People gathered at City Hall to protest vaccine mandates on Monday in New York City. Michael M. Santiago/Getty Images

The ‘pandemic of the unvaccinated’

During the heady days of June, it may have seemed that the entire nation was about to ride a wave of vaccinations and defeat the virus together. But what’s emerged since, with the rise of a tenacious Delta, is a tale of two countries, one in which people are vaccinated and protected from the virus, and another in which people are unvaccinated and potentially prey to it.


The officials say the country is in the midst of a “pandemic of the unvaccinated.”

“If you are vaccinated, you are very well protected against getting infected. Since no vaccine is 100 percent protective, there will be what we call ‘breakthrough’ infections. That’s the bad news. The good news is that almost invariably that will be an infection that is either without symptoms or minimally symptomatic,” Dr. Anthony Fauci, director of the National Institute of Allergy and Infectious Diseases, said Sunday on NBC-TV’s “Meet the Press.”

However, the Delta variant is “extremely dangerous for the unvaccinated,” he said. “If they stay unvaccinated and don’t wear masks, ultimately they’re going to wind up getting infected and that’s what we’re concerned about.”

Federal officials have suggested that as many as 99 percent of the people who have died recently from coronavirus are unvaccinated, while almost as high a percentage of people who were hospitalized were unvaccinated. Walensky said last week, however, that those numbers “didn’t reflect the data we now have from the Delta variant” and CDC was working to update the numbers.

“I do want to reiterate, though, that based on the data we’re seeing ... universally, as we look at our hospitalizations and as we look at our deaths, they are overwhelmingly unvaccinated people,” she said at a briefing of the White House COVID-19 response team.


An intubated patient inside a negative pressure room in the Covid-19 ICU at a hospital West in Joplin, Missouri on Aug. 3.Angus Mordant/Bloomberg

Could Delta be more severe?

Although it’s clear Delta is more transmissible, scientists are less certain about whether it causes more severe illness. Some data suggest the Delta variant might cause more severe illness than previous strains in unvaccinated persons,” the CDC said in a summary of the scientific evidence.

The document leaked in late July from the CDC asserts at one point that Delta “may cause more severe disease,” pointing to studies from Canada, Singapore, and Scotland. At another point, it suggests it is “likely” to be more severe.

Front-line doctors have disturbing anecdotal reports. One Louisiana doctor told The Washington Post that patients “get sicker quicker.” An Alabama doctor said that inpatient data support the idea that “delta may be more harmful.”

But Walensky said Thursday that the CDC document cited “early preliminary studies.” She noted that the Delta variant spread rapidly in a time when mitigation efforts such as masking and social distancing had been relaxed. That has led to many more people being exposed and made it difficult for researchers to disentangle the severity of the virus from important changes in how people are exposed to it.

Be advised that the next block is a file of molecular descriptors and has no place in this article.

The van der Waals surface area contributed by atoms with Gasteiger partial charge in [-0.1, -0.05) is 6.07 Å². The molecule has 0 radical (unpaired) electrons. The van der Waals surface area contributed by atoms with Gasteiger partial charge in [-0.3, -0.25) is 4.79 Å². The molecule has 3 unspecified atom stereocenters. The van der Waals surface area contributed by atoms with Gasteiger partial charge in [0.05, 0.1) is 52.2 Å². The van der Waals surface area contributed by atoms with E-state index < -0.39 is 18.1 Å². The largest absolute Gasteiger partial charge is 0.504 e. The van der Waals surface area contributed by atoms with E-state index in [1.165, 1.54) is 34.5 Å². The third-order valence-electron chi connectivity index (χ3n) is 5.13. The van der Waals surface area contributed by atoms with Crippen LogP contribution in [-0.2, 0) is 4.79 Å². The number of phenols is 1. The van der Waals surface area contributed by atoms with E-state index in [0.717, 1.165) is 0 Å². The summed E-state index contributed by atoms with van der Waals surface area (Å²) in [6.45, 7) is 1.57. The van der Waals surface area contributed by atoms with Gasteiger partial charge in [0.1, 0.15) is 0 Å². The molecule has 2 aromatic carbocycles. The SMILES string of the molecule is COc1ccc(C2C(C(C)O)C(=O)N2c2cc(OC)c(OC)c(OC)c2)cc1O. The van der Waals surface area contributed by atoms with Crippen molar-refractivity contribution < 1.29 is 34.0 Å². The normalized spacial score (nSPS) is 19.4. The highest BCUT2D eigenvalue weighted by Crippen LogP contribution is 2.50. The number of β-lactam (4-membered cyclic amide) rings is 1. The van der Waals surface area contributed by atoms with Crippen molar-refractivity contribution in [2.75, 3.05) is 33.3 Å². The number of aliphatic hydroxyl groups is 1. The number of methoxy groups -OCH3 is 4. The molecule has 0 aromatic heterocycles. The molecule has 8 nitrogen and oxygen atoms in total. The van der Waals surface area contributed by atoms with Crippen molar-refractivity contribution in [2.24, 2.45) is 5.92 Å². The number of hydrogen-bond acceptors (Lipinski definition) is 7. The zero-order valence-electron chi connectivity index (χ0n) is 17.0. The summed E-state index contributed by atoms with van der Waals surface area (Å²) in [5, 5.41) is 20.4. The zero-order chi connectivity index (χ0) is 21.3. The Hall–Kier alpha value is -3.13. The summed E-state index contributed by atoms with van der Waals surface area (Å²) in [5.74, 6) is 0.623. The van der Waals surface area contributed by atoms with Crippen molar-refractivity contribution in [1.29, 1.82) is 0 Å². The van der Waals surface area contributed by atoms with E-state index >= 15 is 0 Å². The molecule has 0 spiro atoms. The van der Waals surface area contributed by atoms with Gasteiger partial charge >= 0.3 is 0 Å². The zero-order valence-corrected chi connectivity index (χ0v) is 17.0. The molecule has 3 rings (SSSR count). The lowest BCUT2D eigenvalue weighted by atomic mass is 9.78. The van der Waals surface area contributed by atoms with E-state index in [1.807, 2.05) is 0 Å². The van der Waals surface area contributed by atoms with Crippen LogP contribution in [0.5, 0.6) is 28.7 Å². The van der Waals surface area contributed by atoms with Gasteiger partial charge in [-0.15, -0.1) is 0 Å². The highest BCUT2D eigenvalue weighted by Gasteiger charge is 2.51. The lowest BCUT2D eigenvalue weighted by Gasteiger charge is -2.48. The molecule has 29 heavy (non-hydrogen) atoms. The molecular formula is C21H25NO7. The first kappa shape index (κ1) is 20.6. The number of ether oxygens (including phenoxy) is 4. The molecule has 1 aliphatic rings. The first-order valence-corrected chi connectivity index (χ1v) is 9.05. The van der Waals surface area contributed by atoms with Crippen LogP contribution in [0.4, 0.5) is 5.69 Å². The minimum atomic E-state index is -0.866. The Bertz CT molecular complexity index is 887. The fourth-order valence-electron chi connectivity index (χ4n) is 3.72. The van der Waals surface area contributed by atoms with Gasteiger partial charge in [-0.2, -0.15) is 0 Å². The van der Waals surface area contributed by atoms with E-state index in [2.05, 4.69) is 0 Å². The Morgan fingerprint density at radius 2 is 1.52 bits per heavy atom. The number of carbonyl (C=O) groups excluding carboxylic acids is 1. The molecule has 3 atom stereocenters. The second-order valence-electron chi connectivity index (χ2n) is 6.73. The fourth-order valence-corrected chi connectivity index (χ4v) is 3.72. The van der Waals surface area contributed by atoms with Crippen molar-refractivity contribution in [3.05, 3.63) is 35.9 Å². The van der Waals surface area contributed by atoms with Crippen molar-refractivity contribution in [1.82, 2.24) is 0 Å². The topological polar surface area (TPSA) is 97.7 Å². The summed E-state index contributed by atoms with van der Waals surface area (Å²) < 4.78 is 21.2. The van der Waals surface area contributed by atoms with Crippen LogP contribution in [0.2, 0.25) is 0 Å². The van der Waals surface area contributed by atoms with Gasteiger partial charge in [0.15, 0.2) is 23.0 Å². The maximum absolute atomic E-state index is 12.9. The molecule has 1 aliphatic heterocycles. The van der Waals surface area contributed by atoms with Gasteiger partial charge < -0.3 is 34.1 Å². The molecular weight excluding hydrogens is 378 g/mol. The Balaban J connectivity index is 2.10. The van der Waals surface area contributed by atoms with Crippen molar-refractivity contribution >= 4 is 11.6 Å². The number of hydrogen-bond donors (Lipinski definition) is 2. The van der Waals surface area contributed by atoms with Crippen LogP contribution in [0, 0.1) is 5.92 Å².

Concern is also being raised that the variant might make children sicker than previous variants. “Everybody is a little bit nervous about the possibility that the delta variant could in fact be, in some way, more dangerous in kids,” Dr. Richard Malley, a pediatric infectious disease specialist at Boston Children’s Hospital, told The New York Times.

“We continue to monitor this not just in adults, but also in children,” Walensky said at the briefing.

One other problem caused by the rise of the Delta variant

Experts have an additional concern about the continued rise of the Delta variant. The longer it circulates, they say, the greater the chance it will develop a mutation that could have even worse characteristics.

“There’s a tenet that everybody knows in virology: A virus will not mutate unless you allow it to replicate. So if you allow the virus to freely circulate and not try and stop it, sooner or later there is a likelihood that you will get another variant that could - I’m not saying it will - that could be more problematic than the Delta,” Fauci said.

“If you give the virus a chance to continue to change, you’re leading to a vulnerability that we might get a worse variant and then that will impact not only the unvaccinated that will impact the vaccinated because that variant could evade the protection of the vaccine,” he said.

Dr. Howard Koh, a professor at the Harvard T.H. Chan School of Public Health, raised the same concern in an e-mail, warning, “Emerging variants in the future could potentially escape immunity offered by the current vaccines and cause even more societal disruption and chaos.”

Material from Globe wire services was used in this report.

Martin Finucane can be reached at martin.finucane@globe.com.